Diversity in the Structure and Function of Amylase

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Diversity in the Structure
and Function of Amylase
Kim Gernert
Emory University, Atlanta, GA
Vedham Karpakakunjaram
Montgomery College, Rockville, MD
Target Audience
• Students enrolled in Principles of Biology I
(BI 107) and II (BI 108)
• Human salivary amylase: used in one of our
lab modules, so students are familiar with
this enzyme and its function
Background
• Alpha amylase:
http://www.rcsb.org/pdb/101/motm.do?momID=74
• Alpha-amylase: begins starch breakdown
– Starch chains broken into two or three glucose units
– Most organisms synthesize amylase
Overview
• Phylogenetic trees
• https://sites.google.com/site/plasmodiumpr
oblem/intro/about-phlyogenetic-trees
• Blast
• Protein sequence, amino acids
• Protein structure, 3-D and secondary
structural elements.
Big Picture: Concepts
• Evolutionary relationships between
organisms in a molecular scale
• Correlation between Structure and Function
– Focus: modifications, if any, in amylase across
organisms with unique lifestyles
Question # 1
• What is the phylogenetic relationship
between representative organisms from the
three domains, in terms of evolution of
amylase?
Study Organisms: a sample
Domain
Organism
Habitat/Lifestyle
E. coli
In animal gut
Halothermothrix orenii
Halothermophilic
Bacteria
Pyrococcus horishikii
Archaea
Hyperthermophilic
P. woesei
Saccharomycopsis fibuligera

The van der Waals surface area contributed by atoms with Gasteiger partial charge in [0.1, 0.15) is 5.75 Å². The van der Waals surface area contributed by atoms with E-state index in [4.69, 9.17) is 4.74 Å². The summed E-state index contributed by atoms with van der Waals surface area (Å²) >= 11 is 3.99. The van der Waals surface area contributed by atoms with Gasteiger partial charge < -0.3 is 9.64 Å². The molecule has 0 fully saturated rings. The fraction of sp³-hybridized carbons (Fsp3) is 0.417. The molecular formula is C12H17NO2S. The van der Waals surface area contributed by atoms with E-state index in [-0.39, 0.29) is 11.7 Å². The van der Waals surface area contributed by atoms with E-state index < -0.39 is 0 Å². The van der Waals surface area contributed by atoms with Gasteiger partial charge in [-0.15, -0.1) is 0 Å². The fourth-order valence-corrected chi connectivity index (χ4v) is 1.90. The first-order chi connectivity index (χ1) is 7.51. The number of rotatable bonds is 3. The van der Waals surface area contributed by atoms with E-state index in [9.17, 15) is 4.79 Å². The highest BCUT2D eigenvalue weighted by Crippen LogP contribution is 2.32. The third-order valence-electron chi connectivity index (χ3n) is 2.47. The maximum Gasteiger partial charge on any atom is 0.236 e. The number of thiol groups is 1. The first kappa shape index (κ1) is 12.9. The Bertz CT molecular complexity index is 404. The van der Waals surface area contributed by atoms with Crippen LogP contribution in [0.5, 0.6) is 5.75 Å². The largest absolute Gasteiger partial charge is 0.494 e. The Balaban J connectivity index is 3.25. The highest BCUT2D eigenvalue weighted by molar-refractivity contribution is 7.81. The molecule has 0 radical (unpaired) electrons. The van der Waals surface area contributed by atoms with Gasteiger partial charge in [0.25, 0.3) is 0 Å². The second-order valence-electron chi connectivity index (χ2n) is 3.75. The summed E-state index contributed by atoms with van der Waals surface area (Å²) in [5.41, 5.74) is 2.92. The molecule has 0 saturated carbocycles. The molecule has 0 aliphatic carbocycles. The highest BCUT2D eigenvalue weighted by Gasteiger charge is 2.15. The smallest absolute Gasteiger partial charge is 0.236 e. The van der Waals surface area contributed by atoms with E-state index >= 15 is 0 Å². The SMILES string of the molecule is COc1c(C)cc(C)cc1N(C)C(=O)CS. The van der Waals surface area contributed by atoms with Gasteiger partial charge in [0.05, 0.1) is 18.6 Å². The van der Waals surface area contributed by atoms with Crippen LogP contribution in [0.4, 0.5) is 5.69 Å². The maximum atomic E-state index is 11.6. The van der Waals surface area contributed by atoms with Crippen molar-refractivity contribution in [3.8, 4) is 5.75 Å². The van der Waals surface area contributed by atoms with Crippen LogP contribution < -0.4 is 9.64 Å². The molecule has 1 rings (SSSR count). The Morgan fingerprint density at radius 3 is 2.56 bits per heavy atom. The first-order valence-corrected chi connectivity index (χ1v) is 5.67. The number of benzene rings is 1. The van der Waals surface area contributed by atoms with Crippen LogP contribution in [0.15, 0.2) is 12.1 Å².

Unicellular
Tenebrio molitor
Beetle
Eukarya
6 out of 20 sequences archived for the study (1000’s of known amylase
sequences)
17 molecular structures are presented (100’s of solved structures)
Data
• The European Bioinformatics Institute
sequences (http://www.ebi.ac.uk/)
• Protein Data Bank Molecular Structures
(http://www.rcsb.org/pdb/home/home.do)
>Aspergillus oryzae 2gvy
ATPADWRSQSIYFLLTDRFARTDGSTTATCNTADQKYCGGTWQGIIDKLDYIQGMGFTAI
WITPVTAQLPQTTAYGDAYHGYWQQDIYSLNENYGTADDLKALSSALHERGMYLMVDVVA
NHMGYDGAGSSVDYSVFKPFSSQDYFHPFCFIQNYEDQTQVEDCWLGDNTVSLPDLDTTK
DVVKNEWYDWVGSLVSNYSIDGLRIDTVKHVQKDFWPGYNKAAGVYCIGEVLDGDPAYTC
PYQNVMDGVLNYPIYYPLLNAFKSTSGSMDDLYNMINTVKSDCPDSTLLGTFVENHDNPR
FASYTNDIALAKNVAAFIILNDGIPIIYAGQEQHYAGGNDPANREATWLSGYPTDSELYK
LIASANAIRNYAISKDTGFVTYKNWPIYKDDTTIAMRKGTDGSQIVTILSNKGASGDSYT
LSLSGAGYTAGQQLTEVIGCTTVTVGSDGNVPVPMAGGLPRVLYPTEKLAGSKICSSS
Tools
• Multiple alignments CLUSTALW
• construct phylograms in:
www.phylogeny.fr
• Sequence alignments Blast
• http://blast.ncbi.nlm.nih.gov/Blast.cgi
Phylogeny based on Amylase
Discussion
• Give a general set of observations on the
tree.
• What clusters with the human sequences?
• Identify mono-phyletic groups within the
tree.
• Why possibly the archaean species are
isolated in the tree?
Question 2
• What is the percent similarity in structure of
amylase based on the phylogenetic tree?
• How does the sequence identity of the
sequences match the clustering in the
phylogenetic tree?
• Blast for percent sequence identity and percent
sequence similarity.
• This will help students to quantitatively connect
the information from phylogenetic tree to